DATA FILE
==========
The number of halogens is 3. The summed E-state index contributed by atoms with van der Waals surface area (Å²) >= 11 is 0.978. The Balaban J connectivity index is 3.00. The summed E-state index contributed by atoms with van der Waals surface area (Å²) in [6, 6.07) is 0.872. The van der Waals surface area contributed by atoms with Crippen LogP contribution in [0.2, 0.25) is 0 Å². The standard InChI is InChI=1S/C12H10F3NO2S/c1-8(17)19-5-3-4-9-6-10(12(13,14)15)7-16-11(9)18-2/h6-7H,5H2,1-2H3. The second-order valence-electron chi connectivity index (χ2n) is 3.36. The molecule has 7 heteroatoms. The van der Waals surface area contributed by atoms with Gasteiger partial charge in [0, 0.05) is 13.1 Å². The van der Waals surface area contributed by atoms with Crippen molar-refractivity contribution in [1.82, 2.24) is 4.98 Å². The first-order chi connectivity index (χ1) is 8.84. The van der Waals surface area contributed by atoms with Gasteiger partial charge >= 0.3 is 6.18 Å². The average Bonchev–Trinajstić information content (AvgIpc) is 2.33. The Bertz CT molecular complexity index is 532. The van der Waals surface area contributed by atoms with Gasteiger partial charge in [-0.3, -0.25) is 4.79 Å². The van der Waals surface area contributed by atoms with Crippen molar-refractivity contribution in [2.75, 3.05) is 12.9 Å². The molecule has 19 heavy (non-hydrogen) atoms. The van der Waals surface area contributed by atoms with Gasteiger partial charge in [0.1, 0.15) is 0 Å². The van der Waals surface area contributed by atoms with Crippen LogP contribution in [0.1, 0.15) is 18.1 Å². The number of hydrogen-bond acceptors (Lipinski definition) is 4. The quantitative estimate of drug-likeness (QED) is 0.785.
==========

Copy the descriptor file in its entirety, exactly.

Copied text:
The number of halogens is 3. The summed E-state index contributed by atoms with van der Waals surface area (Å²) >= 11 is 0.978. The Balaban J connectivity index is 3.00. The summed E-state index contributed by atoms with van der Waals surface area (Å²) in [6, 6.07) is 0.872. The van der Waals surface area contributed by atoms with Crippen LogP contribution in [0.2, 0.25) is 0 Å². The standard InChI is InChI=1S/C12H10F3NO2S/c1-8(17)19-5-3-4-9-6-10(12(13,14)15)7-16-11(9)18-2/h6-7H,5H2,1-2H3. The second-order valence-electron chi connectivity index (χ2n) is 3.36. The molecule has 7 heteroatoms. The van der Waals surface area contributed by atoms with Gasteiger partial charge in [0, 0.05) is 13.1 Å². The van der Waals surface area contributed by atoms with Crippen molar-refractivity contribution in [1.82, 2.24) is 4.98 Å². The first-order chi connectivity index (χ1) is 8.84. The van der Waals surface area contributed by atoms with Gasteiger partial charge >= 0.3 is 6.18 Å². The average Bonchev–Trinajstić information content (AvgIpc) is 2.33. The Bertz CT molecular complexity index is 532. The van der Waals surface area contributed by atoms with Gasteiger partial charge in [-0.3, -0.25) is 4.79 Å². The van der Waals surface area contributed by atoms with Crippen molar-refractivity contribution in [2.75, 3.05) is 12.9 Å². The molecule has 19 heavy (non-hydrogen) atoms. The van der Waals surface area contributed by atoms with Gasteiger partial charge in [0.1, 0.15) is 0 Å². The van der Waals surface area contributed by atoms with Crippen LogP contribution in [0.1, 0.15) is 18.1 Å². The number of hydrogen-bond acceptors (Lipinski definition) is 4. The quantitative estimate of drug-likeness (QED) is 0.785.